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US Autism & Asperger Association
August 15, 2011

Welcome to USAAA WeeklyNews, an email newsletter that addresses a range of topics on Autism Spectrum Disorders including Asperger's Syndrome.


Seattle Public Schools Approve USAAA Conference for Continuing Education

seattle public schools logoThe US Autism & Asperger Association World Conference has been approved by Seattle Public Schools and participants are eligible to earn up to "21" clock hours during the program October 27-30.

"This is a tremendous opportunity for teachers, administrators, and all staff to attend the 2011 event featuring the top names in autism," said Lawrence P. Kaplan, PhD, founder of USAAA. The conference includes Keynote Speaker Eustacia Cutler, playwright, author and mother of Temple Grandin; Stephen M. Shore, EdD, world-renowned lecturer and professor who overcame his autism challenges; presentations from three of the most respected physicians in the autism community worldwide, Dr. Phillip C. DeMio, Dr. Jerry J. Kartzinel, and Dr. James A. Neubrander, who have treated thousands of individuals with ASD.

"This is a tremendous opportunity for teachers, administrators, and all staff to attend the 2011 event featuring the top names in autism.

Our 30 speakers and panelists include physicians, behaviorists, educators, researchers, speech pathologists, developmental specialists, psychologists, scientists, dietitians, attorneys, siblings, advocates, parents, individuals on the spectrum, software technologists, professors, education consultants, plus more.

Seattle Public Schools is the largest K-12 school system in Washington state, serving more than 47,000 students in 91 schools. The Special Education department works collaboratively with school and District leaders, teachers, students, and families to provide the tools, guidance, supports, and services needed to ensure access and success for students with disabilities.

All staff and educators in the entire Seattle Public School district are invited to register for the USAAA 2011 World conference as the sessions cover topics for all individuals on the autism spectrum including special sessions addressing high function autism/Asperger syndrome, transitioning to adulthood, and much much more.

USAAA provides continuing education for all educators worldwide with special rates starting at only $95 for the entire conference.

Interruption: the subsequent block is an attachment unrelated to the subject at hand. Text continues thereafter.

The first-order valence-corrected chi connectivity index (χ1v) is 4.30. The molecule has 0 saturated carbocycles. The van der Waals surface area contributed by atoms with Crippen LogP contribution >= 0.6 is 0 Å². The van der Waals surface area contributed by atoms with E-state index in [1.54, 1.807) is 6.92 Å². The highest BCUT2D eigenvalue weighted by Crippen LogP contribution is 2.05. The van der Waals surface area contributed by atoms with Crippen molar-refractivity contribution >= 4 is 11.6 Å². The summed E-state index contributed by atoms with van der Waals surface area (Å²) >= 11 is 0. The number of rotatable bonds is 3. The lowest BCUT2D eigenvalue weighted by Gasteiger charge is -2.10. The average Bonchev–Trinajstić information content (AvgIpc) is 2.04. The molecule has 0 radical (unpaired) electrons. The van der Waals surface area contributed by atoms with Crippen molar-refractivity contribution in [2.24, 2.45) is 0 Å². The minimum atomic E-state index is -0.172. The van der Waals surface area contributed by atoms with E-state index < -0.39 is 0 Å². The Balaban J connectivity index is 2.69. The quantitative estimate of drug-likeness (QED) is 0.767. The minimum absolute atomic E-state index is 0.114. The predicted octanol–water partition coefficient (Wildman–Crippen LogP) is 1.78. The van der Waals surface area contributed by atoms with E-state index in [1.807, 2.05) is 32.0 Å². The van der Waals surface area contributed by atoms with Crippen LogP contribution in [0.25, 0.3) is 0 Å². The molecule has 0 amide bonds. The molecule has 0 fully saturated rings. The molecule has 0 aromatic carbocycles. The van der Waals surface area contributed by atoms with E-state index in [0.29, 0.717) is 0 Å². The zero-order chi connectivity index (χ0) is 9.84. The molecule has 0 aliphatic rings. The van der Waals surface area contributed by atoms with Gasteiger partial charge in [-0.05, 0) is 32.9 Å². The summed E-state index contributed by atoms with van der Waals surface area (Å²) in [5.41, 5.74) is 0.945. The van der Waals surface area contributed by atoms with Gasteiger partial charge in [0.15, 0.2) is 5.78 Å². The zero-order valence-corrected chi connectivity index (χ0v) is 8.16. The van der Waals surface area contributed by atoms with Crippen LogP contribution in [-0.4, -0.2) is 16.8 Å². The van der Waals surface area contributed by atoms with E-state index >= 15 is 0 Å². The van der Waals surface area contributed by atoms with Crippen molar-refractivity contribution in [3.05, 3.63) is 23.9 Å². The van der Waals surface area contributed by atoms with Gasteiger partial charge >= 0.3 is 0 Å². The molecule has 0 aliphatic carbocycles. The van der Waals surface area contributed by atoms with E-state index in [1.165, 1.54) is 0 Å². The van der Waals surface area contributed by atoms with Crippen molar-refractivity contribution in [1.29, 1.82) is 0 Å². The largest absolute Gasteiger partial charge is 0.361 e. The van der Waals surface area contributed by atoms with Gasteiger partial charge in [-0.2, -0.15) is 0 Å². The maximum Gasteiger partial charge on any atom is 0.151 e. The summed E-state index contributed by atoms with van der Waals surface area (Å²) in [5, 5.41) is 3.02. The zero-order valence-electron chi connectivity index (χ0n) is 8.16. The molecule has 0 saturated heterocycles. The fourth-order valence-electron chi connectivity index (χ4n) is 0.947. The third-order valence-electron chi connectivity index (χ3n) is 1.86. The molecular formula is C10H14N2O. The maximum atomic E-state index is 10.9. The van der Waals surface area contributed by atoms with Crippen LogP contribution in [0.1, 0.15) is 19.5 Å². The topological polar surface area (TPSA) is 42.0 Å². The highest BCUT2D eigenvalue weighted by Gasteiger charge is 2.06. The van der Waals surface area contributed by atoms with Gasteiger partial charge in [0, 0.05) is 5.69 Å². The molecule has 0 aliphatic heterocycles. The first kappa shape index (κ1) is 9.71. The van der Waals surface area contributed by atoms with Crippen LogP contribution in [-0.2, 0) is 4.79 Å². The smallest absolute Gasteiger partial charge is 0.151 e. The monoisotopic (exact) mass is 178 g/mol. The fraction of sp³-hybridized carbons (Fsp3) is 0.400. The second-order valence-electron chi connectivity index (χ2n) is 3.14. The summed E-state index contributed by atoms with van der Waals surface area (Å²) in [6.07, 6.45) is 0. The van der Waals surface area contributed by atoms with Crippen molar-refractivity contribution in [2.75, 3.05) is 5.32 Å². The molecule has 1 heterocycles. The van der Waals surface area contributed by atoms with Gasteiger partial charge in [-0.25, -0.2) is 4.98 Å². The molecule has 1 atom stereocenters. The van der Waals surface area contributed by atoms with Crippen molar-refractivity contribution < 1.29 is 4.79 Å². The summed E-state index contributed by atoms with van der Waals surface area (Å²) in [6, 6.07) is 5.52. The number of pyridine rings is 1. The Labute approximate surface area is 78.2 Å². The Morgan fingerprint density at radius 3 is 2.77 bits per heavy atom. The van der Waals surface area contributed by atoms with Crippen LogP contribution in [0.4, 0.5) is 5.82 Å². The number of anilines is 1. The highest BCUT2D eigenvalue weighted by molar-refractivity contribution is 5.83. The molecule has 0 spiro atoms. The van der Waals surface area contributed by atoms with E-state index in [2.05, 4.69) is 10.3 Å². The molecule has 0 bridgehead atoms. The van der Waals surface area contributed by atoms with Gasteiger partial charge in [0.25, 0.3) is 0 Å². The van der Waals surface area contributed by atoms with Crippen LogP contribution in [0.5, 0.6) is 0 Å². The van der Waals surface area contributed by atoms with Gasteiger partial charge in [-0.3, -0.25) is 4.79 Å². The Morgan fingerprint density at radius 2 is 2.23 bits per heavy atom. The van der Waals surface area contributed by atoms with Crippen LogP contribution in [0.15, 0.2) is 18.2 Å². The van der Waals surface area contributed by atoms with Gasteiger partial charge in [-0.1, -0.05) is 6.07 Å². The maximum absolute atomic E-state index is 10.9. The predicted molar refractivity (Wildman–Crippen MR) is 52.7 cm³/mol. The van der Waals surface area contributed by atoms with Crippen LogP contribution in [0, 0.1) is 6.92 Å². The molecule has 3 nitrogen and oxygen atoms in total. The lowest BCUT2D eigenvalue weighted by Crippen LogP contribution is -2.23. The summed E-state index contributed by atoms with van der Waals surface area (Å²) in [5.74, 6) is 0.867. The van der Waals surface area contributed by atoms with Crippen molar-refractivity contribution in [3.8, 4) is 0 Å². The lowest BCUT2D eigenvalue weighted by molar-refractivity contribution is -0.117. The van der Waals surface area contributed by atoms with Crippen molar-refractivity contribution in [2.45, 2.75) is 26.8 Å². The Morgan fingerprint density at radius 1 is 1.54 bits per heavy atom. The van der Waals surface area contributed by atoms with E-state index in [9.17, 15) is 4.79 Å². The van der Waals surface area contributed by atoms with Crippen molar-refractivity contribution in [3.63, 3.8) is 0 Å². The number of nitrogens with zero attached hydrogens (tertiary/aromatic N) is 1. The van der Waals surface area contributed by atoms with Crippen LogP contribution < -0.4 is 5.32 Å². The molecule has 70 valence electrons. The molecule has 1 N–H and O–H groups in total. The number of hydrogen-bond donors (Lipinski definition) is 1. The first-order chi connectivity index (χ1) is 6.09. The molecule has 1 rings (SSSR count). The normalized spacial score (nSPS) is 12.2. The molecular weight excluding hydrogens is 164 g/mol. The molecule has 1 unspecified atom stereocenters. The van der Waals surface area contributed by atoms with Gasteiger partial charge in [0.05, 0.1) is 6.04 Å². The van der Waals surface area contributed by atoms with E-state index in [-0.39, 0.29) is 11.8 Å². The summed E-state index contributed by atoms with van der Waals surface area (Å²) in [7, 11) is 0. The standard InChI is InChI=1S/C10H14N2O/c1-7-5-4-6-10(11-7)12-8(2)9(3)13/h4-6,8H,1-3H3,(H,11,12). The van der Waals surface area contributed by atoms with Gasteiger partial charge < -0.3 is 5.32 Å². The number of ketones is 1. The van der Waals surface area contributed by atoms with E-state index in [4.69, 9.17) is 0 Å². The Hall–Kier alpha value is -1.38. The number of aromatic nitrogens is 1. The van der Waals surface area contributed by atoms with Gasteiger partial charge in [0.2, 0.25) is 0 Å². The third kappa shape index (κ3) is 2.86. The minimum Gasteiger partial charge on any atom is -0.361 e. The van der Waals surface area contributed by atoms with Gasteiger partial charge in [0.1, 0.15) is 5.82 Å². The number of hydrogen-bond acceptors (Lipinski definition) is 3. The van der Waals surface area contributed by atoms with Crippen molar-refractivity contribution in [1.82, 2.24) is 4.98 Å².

Conference information.

To leave comments, go to our Blog.


Siblings Face High Recurrence Risk for Autism
A study published Monday in the journal Pediatrics found that infants with an older autistic sibling have a near 19 percent risk that they too will develop the disorder.The study is considered the largest autism study to follow infants for sibling recurrence.

By LARA SALAHI (@LaraSalahiABC)
August 15, 2011

autism recurrenceOne month before William and Carissa Hawn's second son was born, their first son, Logan, then 3, was diagnosed with autism.

"Logan was our first experience with autism," said William Hawn, 34, of Modesto, Calif.

"These children need careful monitoring and special surveillance [more] than what would be done at a well child visit," said Ozonoff.

But when their second son, Aaron, was born, his pediatrician told the Hawns there was a 10 percent chance that he too would develop autism.

Earlier studies are consistent with Aaron's pediatrician. Infants who have siblings with autism have a 3 to 10 percent increased risk for autism, a higher chance than the 1 percent risk among the general population.

But a new study published Monday in the journal Pediatrics now suggests the risk is higher than previously thought. The study, considered the largest autism study to follow infants for sibling recurrence, found that infants with an older autistic sibling have a near 19 percent risk that they too will develop the disorder. Full ABC News Story.

Entire Study, "Recurrence Risk for Autism Spectrum Disorders: A Baby Siblings Research Consortium Study".

To leave comments, go to our Blog.


Children With Autism, Connecting via Transit

By CHRISTINE HAUGHNEY Published: August 13, 2011

transitRavi Greene can tell you how to get anywhere in New York City by transit — like the beach, on the 6 train.

“The 6 goes elevated from Whitlock Avenue to Pelham Bay Park,” he explains. “And at Pelham Bay Park, you can transfer for a Bx29 or a Bx12 — the Bx12 to Orchard Beach.”

"“Kids with autism treat moving trains, especially ones that have limited motion like just going along the tracks, as a natural reward,” he said. “It catches their attention. Once you’ve got the child’s attention, you can do many types of teaching.”

Ravi has drafted elaborate proposals for expanded bus service in Brooklyn, and has memorized the exact date that the W train stopped running in 2010.

And he is only 5 years old.

Like many children with autism spectrum disorders, Ravi is fascinated by trains and buses, entranced by their motion and predictability. And for years, these children crowded the exhibitions of the modest New York Transit Museum, chattering about schedules and engine components and old subway maps.

“This is really their element,” said Ravi’s mother, Juliana Boehm, who brings Ravi and Oliver, his 8-year-old brother, who is also on the autism spectrum, to the museum almost weekly. “If I suggested another activity,” she added, “it may have provoked anxiety.”

Full Story.

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